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The majority agreed the with main idea of the four bills (in parliamentary jargon, they agreed to read them for a second time). This means that the Senate can now discuss them in more detail.

The four bills were:

More on the Media Ownership bill

Of these four bills, the Media Ownership bill is the most controversial.

Main idea of the Media Ownership bill

The Media Ownership bill will introduce new laws relating to cross media ownership and foreign media ownership. Specifically, it will permit cross-media mergers in radio licence areas where sufficient diversity of media groups remains following the merger and remove media-specific restrictions on foreign ownership and control.

The bill states that there is sufficient diversity of media groups if there are at least five separate media groups in mainland State capitals and at least four groups in other licence areas following any merger activity.

What are cross media ownership laws?

Under the current law, a person can't control two types of media (including TV, radio and newspaper media) within the same licence area. For example, one person can't control a commercial television broadcasting licence and a commercial radio broadcasting licence within a particular area. Nor can they control a commercial radio broadcasting licence and a newspaper associated with the area.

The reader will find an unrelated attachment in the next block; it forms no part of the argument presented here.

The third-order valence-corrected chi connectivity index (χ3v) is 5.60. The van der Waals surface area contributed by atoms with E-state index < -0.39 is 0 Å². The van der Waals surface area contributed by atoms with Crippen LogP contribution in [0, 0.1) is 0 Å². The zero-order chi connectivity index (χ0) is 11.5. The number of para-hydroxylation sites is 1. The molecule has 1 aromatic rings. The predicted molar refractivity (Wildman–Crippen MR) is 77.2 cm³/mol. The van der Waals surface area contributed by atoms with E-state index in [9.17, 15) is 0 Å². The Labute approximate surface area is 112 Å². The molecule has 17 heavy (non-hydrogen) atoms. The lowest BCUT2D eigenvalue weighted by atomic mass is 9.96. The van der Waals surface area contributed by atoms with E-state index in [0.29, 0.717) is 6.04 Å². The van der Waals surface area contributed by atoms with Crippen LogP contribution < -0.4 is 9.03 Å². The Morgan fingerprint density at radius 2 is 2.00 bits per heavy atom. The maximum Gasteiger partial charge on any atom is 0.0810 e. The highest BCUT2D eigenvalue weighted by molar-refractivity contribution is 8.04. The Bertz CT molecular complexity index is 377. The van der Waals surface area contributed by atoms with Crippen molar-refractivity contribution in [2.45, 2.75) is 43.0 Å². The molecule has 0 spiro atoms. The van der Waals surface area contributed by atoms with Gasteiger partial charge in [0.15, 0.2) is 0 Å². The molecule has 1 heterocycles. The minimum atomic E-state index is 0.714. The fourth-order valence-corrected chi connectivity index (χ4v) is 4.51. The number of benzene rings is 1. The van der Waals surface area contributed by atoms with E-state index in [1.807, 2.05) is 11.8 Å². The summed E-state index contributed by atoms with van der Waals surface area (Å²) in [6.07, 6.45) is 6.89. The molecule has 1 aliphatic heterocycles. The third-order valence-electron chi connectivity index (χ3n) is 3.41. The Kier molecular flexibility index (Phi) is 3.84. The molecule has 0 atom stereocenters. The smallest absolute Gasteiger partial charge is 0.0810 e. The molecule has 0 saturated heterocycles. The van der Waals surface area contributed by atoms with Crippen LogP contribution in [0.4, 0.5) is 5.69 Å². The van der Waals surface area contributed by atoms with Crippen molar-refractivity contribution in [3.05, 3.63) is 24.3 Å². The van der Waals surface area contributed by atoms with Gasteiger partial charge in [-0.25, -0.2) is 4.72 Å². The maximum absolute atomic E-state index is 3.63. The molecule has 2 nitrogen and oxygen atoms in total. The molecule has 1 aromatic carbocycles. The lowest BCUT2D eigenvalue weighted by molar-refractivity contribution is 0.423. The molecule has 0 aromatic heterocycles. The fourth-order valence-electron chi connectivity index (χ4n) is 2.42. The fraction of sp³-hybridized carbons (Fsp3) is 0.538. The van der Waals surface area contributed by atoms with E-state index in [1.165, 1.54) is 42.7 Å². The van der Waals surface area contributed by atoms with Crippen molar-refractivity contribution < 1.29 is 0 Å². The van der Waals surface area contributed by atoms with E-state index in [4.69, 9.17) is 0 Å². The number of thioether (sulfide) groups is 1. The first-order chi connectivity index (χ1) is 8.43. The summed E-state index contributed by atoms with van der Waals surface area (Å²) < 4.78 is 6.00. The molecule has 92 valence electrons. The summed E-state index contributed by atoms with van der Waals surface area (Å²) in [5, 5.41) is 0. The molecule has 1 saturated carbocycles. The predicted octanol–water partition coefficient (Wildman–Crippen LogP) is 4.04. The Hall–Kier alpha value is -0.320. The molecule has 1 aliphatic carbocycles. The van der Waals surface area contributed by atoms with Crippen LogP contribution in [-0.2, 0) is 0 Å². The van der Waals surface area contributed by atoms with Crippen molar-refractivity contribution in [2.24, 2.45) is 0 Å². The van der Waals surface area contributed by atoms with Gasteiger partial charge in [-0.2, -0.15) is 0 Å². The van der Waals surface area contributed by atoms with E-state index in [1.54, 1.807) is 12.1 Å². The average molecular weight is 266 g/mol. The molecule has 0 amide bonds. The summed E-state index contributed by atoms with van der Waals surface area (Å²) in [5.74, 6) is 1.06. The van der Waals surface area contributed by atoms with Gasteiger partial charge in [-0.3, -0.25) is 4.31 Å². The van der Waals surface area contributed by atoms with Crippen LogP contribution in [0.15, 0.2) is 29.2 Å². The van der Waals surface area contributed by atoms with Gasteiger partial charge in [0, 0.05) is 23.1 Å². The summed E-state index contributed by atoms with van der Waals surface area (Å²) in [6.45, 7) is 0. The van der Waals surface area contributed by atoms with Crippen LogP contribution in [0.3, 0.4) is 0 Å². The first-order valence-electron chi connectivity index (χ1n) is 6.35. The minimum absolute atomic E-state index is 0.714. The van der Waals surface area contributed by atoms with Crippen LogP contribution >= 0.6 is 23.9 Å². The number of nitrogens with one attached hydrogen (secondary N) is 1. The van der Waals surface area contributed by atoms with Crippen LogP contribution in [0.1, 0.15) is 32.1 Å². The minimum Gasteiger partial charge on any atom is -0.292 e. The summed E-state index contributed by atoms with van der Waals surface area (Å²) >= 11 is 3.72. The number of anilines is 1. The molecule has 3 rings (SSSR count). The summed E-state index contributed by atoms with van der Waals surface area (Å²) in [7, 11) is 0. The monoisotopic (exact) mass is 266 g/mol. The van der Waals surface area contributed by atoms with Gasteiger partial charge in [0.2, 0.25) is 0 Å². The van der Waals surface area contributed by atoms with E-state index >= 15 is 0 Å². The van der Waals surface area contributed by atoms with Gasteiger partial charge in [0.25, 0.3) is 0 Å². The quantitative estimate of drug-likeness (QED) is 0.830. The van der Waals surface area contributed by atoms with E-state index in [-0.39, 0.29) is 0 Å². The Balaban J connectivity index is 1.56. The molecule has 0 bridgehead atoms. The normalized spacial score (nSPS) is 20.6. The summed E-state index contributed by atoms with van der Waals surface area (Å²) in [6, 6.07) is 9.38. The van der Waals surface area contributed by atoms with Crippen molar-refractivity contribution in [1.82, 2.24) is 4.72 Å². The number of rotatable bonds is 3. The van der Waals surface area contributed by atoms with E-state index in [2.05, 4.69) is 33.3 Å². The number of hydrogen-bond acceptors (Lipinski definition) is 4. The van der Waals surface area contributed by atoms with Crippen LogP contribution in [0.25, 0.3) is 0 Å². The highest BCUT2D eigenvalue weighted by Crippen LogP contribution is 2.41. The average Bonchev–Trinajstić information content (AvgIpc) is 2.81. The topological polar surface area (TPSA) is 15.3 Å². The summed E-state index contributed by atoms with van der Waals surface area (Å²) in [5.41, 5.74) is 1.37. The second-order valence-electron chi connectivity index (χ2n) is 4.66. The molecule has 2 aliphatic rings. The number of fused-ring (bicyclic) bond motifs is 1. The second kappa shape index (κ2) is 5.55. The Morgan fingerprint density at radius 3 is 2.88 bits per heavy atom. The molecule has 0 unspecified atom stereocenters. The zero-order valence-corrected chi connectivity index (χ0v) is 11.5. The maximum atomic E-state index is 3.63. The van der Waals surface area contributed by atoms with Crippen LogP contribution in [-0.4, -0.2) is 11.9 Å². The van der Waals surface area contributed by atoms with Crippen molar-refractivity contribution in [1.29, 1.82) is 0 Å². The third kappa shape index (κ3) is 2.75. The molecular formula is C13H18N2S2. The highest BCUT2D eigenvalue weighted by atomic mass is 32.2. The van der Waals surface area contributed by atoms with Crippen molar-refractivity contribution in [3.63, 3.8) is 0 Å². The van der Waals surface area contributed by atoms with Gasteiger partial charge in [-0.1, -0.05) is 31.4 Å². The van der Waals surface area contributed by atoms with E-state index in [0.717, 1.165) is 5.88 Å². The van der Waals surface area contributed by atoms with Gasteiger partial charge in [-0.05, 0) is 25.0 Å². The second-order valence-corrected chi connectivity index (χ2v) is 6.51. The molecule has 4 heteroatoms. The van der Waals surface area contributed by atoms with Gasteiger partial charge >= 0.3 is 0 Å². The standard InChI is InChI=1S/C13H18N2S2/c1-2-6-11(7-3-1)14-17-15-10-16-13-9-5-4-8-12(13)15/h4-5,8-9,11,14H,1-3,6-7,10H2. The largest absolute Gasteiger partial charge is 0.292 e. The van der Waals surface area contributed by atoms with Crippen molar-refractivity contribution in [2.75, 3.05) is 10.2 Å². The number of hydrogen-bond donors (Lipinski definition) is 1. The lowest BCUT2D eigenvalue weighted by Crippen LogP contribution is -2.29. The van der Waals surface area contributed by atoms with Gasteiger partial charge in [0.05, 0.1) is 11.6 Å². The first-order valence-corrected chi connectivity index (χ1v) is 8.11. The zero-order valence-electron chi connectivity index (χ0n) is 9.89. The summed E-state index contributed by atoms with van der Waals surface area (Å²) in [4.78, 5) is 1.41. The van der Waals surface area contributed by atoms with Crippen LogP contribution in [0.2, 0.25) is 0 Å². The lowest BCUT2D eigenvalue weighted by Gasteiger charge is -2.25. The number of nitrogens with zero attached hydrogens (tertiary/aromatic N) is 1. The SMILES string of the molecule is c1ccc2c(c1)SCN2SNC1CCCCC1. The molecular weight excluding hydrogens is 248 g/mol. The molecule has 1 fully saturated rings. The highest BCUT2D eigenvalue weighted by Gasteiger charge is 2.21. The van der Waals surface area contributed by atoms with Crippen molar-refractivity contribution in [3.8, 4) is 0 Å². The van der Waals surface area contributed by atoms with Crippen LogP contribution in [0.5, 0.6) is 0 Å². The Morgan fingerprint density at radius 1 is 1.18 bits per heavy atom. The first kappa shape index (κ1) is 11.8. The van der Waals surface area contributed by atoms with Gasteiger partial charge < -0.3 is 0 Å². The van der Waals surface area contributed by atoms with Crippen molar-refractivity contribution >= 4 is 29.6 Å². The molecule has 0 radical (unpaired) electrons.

A person is considered to be in control of the particular type of media if they have interests in the company greater than 15%.

What are foreign media ownership laws?

There are currently several controls on foreign ownership of Australian media. For example, there are strict limits on the degree of total foreign interest in newspaper ownership as well as a set limit on the interest of any single foreign shareholder.

Yes No Passed by a small majority

How "voted almost always against" is worked out

The MP's votes count towards a weighted average where the most important votes get 50 points, less important votes get 10 points, and less important votes for which the MP was absent get 2 points. In important votes the MP gets awarded the full 50 points for voting the same as the policy, 0 points for voting against the policy, and 25 points for not voting. In less important votes, the MP gets 10 points for voting with the policy, 0 points for voting against, and 1 (out of 2) if absent.

Then, the number gets converted to a simple english language phrase based on the range of values it's within.

No of votes Points Out of
Most important votes (50 points)      
MP voted with policy 0 0 0
MP voted against policy 2 0 100
MP absent 1 25 50
Less important votes (10 points)      
MP voted with policy 0 0 0
MP voted against policy 5 0 50
Less important absentees (2 points)      
MP absent* 2 2 4
Total: 27 204

*Pressure of other work means MPs or Senators are not always available to vote – it does not always indicate they have abstained. Therefore, being absent on a less important vote makes a disproportionatly small difference.

Agreement score = MP's points / total points = 27 / 204 = 13%.

And then